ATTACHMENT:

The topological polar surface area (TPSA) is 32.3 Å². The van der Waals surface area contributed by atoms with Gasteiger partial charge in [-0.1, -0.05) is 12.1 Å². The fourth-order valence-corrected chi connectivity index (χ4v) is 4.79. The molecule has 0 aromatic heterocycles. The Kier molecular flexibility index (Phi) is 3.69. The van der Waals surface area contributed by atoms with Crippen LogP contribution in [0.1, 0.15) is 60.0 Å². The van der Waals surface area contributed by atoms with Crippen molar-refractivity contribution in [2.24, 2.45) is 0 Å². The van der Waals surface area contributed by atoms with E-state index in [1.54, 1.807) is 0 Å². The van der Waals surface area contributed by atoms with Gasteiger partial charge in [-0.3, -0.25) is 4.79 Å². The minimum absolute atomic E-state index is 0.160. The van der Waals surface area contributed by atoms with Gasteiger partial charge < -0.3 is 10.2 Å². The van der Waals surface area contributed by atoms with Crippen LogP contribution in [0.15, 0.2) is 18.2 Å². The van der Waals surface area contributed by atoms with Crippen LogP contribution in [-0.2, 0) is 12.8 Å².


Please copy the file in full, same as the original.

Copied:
The topological polar surface area (TPSA) is 32.3 Å². The van der Waals surface area contributed by atoms with Gasteiger partial charge in [-0.1, -0.05) is 12.1 Å². The fourth-order valence-corrected chi connectivity index (χ4v) is 4.79. The molecule has 0 aromatic heterocycles. The Kier molecular flexibility index (Phi) is 3.69. The van der Waals surface area contributed by atoms with Crippen LogP contribution in [0.1, 0.15) is 60.0 Å². The van der Waals surface area contributed by atoms with Crippen molar-refractivity contribution in [2.24, 2.45) is 0 Å². The van der Waals surface area contributed by atoms with E-state index in [1.54, 1.807) is 0 Å². The van der Waals surface area contributed by atoms with Gasteiger partial charge in [-0.3, -0.25) is 4.79 Å². The minimum absolute atomic E-state index is 0.160. The van der Waals surface area contributed by atoms with Gasteiger partial charge < -0.3 is 10.2 Å². The van der Waals surface area contributed by atoms with Crippen LogP contribution in [0.15, 0.2) is 18.2 Å². The van der Waals surface area contributed by atoms with Crippen LogP contribution in [-0.2, 0) is 12.8 Å².